2. The role of Stat3 and Akt signalings in epithelial carcinogenesis and cell proliferation
  3. Long-term collaboration with Dr. John DiGiovanni (DPRI) have led to the generation of valuable transgenic animal model for the studies the role of STAT3 and Akt in the skin carcinogenesis and in keratinocyte stem cell survival and proliferation. In addition, our research is focused on the role of Stat3 in the development of psoriatic skin.

    Psoriasis is the most common autoimmune disease of the human skin, affecting approximately 2% of the population worldwide. Patients with psoriasis typically have sharply demarcated chronic erythematous plaques covered by silvery white scales, which most commonly appear on the elbows, knees, scalp, umbilicus, and lumber area. Psoriasis can be a highly disabling disease that may impact a patient’s quality of life significantly. It is a chronic inflammatory disease characterized by the local activation of conventional dendritic cells (cDCs) and autoimmune T cells that trigger the abnormal proliferation and differentiation of keratinocytes in genetically susceptible individuals.

    Our previous study has shown that Stat3 was activated in keratinocytes in the majority of human psoriatic lesions examined and that constitutive activation of Stat3 in keratinocytes leads to development of skin lesions that recapitulate human psoriasis both clinically and histologically in the transgenic mice, in which Stat3 is constitutively active in keratinocytes (K5.Stat3C mice). It has been suggest that activation of plasmacytoid DCs (PDCs) to produce IFN-a in the skin represents a key innate immune pathway to initiate the autoimmune T cell cascade leading to psoriasis. Currently, our research is focusing on investigating the role of PDCs during the development of psoriasis and the effect of Stat3 activation on the distribution of PDCs.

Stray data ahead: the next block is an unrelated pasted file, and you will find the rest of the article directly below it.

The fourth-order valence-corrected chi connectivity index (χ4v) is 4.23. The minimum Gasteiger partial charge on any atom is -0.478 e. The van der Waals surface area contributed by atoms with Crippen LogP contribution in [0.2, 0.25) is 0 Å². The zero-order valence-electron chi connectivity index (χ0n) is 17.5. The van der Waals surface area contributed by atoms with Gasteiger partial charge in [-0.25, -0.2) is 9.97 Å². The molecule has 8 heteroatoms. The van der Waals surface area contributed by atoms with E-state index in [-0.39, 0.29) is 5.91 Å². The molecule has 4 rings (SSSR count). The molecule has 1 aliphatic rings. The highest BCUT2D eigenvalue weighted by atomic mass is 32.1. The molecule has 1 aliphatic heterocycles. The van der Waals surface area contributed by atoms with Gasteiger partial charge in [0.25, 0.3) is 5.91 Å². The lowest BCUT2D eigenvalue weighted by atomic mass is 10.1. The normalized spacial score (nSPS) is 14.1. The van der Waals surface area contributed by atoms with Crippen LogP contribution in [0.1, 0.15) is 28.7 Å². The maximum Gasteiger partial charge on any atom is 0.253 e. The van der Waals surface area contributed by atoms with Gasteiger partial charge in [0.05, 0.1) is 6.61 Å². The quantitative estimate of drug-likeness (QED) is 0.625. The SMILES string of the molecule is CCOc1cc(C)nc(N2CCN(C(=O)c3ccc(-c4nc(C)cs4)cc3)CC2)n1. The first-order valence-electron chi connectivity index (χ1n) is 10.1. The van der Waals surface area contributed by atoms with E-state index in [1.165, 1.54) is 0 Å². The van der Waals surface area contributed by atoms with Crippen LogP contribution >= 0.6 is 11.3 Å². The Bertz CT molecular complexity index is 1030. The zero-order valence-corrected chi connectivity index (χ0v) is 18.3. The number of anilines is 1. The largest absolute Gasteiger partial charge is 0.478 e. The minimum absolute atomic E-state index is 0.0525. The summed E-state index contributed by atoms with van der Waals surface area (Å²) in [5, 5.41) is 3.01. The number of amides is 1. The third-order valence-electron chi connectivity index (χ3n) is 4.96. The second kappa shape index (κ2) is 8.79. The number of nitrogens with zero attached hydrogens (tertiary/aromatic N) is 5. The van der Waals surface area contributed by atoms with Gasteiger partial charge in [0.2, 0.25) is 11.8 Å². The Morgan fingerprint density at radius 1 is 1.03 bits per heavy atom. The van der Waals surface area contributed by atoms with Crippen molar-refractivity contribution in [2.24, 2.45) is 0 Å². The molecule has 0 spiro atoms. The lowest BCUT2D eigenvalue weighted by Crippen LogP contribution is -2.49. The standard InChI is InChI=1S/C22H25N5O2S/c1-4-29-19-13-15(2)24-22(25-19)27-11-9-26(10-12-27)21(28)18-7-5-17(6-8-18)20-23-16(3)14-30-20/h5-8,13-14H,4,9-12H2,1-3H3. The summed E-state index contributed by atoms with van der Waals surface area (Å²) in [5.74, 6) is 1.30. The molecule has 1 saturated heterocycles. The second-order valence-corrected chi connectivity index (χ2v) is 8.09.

More information about Dr. Kiguchi
> Curriculum Vitae


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Last Reviewed: January 31, 2011

Division Information

Mailing Address:
Pharmacology & Toxicology
College of Pharmacy
The University of Texas
at Austin
107 W. Dean Keeton
Stop C0875
Austin, TX, USA
78712

Email Address: pharmtox
@austin.utexas.edu

Phone: 512-471-5158